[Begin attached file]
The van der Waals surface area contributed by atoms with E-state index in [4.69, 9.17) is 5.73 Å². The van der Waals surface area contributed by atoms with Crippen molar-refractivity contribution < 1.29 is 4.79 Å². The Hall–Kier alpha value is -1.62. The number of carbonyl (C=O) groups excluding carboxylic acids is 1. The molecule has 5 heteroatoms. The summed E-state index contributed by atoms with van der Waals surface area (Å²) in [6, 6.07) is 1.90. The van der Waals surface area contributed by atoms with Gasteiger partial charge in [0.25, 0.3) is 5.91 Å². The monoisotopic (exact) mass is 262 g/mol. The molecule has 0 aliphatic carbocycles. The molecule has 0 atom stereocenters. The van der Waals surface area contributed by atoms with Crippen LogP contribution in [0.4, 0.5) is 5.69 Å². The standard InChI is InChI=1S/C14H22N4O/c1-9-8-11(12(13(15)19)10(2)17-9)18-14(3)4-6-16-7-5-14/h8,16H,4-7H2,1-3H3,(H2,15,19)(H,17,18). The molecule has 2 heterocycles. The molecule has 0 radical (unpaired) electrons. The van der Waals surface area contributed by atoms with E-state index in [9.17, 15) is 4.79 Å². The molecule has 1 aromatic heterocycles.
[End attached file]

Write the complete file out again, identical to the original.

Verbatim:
The van der Waals surface area contributed by atoms with E-state index in [4.69, 9.17) is 5.73 Å². The van der Waals surface area contributed by atoms with Crippen molar-refractivity contribution < 1.29 is 4.79 Å². The Hall–Kier alpha value is -1.62. The number of carbonyl (C=O) groups excluding carboxylic acids is 1. The molecule has 5 heteroatoms. The summed E-state index contributed by atoms with van der Waals surface area (Å²) in [6, 6.07) is 1.90. The van der Waals surface area contributed by atoms with Gasteiger partial charge in [0.25, 0.3) is 5.91 Å². The monoisotopic (exact) mass is 262 g/mol. The molecule has 0 aliphatic carbocycles. The molecule has 0 atom stereocenters. The van der Waals surface area contributed by atoms with Crippen LogP contribution in [0.4, 0.5) is 5.69 Å². The standard InChI is InChI=1S/C14H22N4O/c1-9-8-11(12(13(15)19)10(2)17-9)18-14(3)4-6-16-7-5-14/h8,16H,4-7H2,1-3H3,(H2,15,19)(H,17,18). The molecule has 2 heterocycles. The molecule has 0 radical (unpaired) electrons. The van der Waals surface area contributed by atoms with E-state index in [9.17, 15) is 4.79 Å². The molecule has 1 aromatic heterocycles.